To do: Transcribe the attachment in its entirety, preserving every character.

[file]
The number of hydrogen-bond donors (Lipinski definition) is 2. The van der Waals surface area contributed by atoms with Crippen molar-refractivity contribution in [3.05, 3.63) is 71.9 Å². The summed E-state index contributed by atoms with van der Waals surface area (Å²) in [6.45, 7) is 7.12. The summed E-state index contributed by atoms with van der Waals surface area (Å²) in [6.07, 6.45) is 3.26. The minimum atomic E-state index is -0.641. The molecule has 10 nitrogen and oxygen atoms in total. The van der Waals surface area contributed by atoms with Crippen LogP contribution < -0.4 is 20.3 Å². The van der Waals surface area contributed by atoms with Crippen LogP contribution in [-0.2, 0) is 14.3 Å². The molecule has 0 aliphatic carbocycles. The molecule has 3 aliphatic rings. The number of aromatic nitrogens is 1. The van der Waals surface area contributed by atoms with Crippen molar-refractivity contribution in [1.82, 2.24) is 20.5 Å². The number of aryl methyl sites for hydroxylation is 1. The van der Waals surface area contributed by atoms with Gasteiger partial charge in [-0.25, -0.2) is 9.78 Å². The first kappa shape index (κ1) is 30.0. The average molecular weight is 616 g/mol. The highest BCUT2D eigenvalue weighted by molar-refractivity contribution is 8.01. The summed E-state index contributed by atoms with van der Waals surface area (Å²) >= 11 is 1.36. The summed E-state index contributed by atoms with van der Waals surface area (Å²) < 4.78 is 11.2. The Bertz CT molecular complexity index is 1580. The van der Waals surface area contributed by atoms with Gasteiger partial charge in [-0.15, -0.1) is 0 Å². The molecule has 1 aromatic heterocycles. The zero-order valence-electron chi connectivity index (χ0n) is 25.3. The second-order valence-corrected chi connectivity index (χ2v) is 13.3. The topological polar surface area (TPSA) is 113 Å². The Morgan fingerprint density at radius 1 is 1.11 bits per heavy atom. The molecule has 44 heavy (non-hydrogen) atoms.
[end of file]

The number of hydrogen-bond donors (Lipinski definition) is 2. The van der Waals surface area contributed by atoms with Crippen molar-refractivity contribution in [3.05, 3.63) is 71.9 Å². The summed E-state index contributed by atoms with van der Waals surface area (Å²) in [6.45, 7) is 7.12. The summed E-state index contributed by atoms with van der Waals surface area (Å²) in [6.07, 6.45) is 3.26. The minimum atomic E-state index is -0.641. The molecule has 10 nitrogen and oxygen atoms in total. The van der Waals surface area contributed by atoms with Crippen LogP contribution < -0.4 is 20.3 Å². The van der Waals surface area contributed by atoms with Crippen LogP contribution in [-0.2, 0) is 14.3 Å². The molecule has 0 aliphatic carbocycles. The molecule has 3 aliphatic rings. The number of aromatic nitrogens is 1. The van der Waals surface area contributed by atoms with Crippen molar-refractivity contribution in [1.82, 2.24) is 20.5 Å². The number of aryl methyl sites for hydroxylation is 1. The van der Waals surface area contributed by atoms with Gasteiger partial charge in [-0.25, -0.2) is 9.78 Å². The first kappa shape index (κ1) is 30.0. The average molecular weight is 616 g/mol. The highest BCUT2D eigenvalue weighted by molar-refractivity contribution is 8.01. The summed E-state index contributed by atoms with van der Waals surface area (Å²) >= 11 is 1.36. The summed E-state index contributed by atoms with van der Waals surface area (Å²) < 4.78 is 11.2. The Bertz CT molecular complexity index is 1580. The van der Waals surface area contributed by atoms with Gasteiger partial charge in [-0.15, -0.1) is 0 Å². The molecule has 1 aromatic heterocycles. The zero-order valence-electron chi connectivity index (χ0n) is 25.3. The second-order valence-corrected chi connectivity index (χ2v) is 13.3. The topological polar surface area (TPSA) is 113 Å². The Morgan fingerprint density at radius 1 is 1.11 bits per heavy atom. The molecule has 44 heavy (non-hydrogen) atoms.